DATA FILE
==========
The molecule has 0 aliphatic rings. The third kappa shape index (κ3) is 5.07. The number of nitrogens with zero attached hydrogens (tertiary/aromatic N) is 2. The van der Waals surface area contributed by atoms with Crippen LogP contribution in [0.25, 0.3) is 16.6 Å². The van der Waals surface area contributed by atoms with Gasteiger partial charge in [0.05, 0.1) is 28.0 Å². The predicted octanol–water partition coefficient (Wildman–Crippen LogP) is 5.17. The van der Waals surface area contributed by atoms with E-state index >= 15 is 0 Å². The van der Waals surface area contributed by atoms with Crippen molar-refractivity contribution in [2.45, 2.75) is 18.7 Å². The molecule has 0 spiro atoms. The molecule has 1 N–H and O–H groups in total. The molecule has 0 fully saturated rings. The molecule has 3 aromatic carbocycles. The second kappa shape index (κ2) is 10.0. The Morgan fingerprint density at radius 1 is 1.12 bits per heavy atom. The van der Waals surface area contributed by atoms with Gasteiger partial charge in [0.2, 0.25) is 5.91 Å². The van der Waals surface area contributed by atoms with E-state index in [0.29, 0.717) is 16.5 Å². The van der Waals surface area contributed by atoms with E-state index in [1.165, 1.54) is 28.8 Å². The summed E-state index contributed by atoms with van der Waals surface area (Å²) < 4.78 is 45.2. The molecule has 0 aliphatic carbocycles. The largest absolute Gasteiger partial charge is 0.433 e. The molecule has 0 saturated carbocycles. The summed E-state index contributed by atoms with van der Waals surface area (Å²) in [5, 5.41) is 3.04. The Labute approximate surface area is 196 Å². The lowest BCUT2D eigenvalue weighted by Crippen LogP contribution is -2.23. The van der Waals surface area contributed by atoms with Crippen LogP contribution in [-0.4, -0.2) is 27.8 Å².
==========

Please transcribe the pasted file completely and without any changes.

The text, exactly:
The molecule has 0 aliphatic rings. The third kappa shape index (κ3) is 5.07. The number of nitrogens with zero attached hydrogens (tertiary/aromatic N) is 2. The van der Waals surface area contributed by atoms with Crippen LogP contribution in [0.25, 0.3) is 16.6 Å². The van der Waals surface area contributed by atoms with Gasteiger partial charge in [0.05, 0.1) is 28.0 Å². The predicted octanol–water partition coefficient (Wildman–Crippen LogP) is 5.17. The van der Waals surface area contributed by atoms with E-state index >= 15 is 0 Å². The van der Waals surface area contributed by atoms with Crippen molar-refractivity contribution in [2.45, 2.75) is 18.7 Å². The molecule has 0 spiro atoms. The molecule has 1 N–H and O–H groups in total. The molecule has 0 fully saturated rings. The molecule has 3 aromatic carbocycles. The second kappa shape index (κ2) is 10.0. The Morgan fingerprint density at radius 1 is 1.12 bits per heavy atom. The van der Waals surface area contributed by atoms with Gasteiger partial charge in [0.2, 0.25) is 5.91 Å². The van der Waals surface area contributed by atoms with E-state index in [0.29, 0.717) is 16.5 Å². The van der Waals surface area contributed by atoms with E-state index in [1.165, 1.54) is 28.8 Å². The summed E-state index contributed by atoms with van der Waals surface area (Å²) < 4.78 is 45.2. The molecule has 0 aliphatic carbocycles. The largest absolute Gasteiger partial charge is 0.433 e. The molecule has 0 saturated carbocycles. The summed E-state index contributed by atoms with van der Waals surface area (Å²) in [5, 5.41) is 3.04. The Labute approximate surface area is 196 Å². The lowest BCUT2D eigenvalue weighted by Crippen LogP contribution is -2.23. The van der Waals surface area contributed by atoms with Crippen LogP contribution in [-0.4, -0.2) is 27.8 Å².